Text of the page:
The problem might go all the up to the notion of correspondence to reality itself. There's no simple way of stating that we're accessing reality without that also constituting a representation.
Your mutual information is between representations coming from one part of your mind to other parts; likewise what is considered "accurate" information about reality is really just accuracy relative to some idealized set of expectations from some other model that would take the photos as evidence.
Your three criterion are remarkably similar to the three criterion David Deutsch uses to distinguish between good and bad explanations. He argues this via negativa by stating what makes explanations bad.
From The Logic of Experimental Tests:
[A]n explanation is bad (or worse than a rival or variant explanation) to the extent that...
(i) it seems not to account for its explicanda; or
(ii) it seems to conflict with explanations that are otherwise good; or
(iii) it could easily be adapted to account for anything (so it explains nothing).
The first principle would correspond to beliefs paying rent, although unlike BPR it seems implied that you're setting the scope of the phenomena to be explained rather than deriving expectations for your belief. But this ought not to be a problem since a theory once established would also derive what would be further potential explicanda.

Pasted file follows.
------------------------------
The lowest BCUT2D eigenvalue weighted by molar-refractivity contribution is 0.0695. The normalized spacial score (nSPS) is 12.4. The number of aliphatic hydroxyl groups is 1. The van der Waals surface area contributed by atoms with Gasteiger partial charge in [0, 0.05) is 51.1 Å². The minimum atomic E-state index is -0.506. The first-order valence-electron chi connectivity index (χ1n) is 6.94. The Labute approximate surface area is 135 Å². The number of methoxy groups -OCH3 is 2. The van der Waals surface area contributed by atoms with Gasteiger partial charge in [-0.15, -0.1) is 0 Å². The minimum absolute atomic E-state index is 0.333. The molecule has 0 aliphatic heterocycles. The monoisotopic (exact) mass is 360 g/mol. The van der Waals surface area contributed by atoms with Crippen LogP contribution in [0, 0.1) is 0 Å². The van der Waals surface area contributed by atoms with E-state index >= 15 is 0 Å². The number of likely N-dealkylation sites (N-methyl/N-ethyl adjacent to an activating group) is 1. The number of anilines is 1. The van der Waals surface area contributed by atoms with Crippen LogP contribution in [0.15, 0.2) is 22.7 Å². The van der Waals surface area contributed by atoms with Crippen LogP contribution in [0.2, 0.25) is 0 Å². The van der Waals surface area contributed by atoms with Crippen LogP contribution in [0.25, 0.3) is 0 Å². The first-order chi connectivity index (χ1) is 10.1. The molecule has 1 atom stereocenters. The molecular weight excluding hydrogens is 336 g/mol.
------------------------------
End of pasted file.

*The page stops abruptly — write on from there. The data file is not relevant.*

The third principle corresponds to having our models constrain on possibility rather than being capable of accounting for any possibility, something Deutsch and Eliezer would actually agree on.
And the second principle would correspond more weakly to what it would mean to make something truly a part of you. A good explanation or gears-level model would not be in conflict with the rest of your knowledge in any meaningful way, and a great test of this would be if one explanation/model were derivable from another.
This suggests to me that Deutsch is heading in a concordant direction to what you're getting at and could be another point of reference for developing this idea. But note that he's not actually Bayesian. However, most of his refutations are relevant to the logical models that are supposed to populate probabilistic terms and have been known by Bayesians for awhile; they amount to stating that logical omniscience doesn't actually hold in the real world, and only in toy models like for AI. This is precisely the thing that logical induction is supposed to solve, so I figure that once its kinks are worked out then all will be well.
Additionally, if we adopted Deutch's terms, using value judgements of "good" and "bad" also gets you gradients for free, as you can set up a partial ordering as a preference ranking amongst your models/explanation. Otherwise I find the notion of "degrees of gears-ness" a bit incoherent without reintroducing probability to something that's supposed to be deterministic.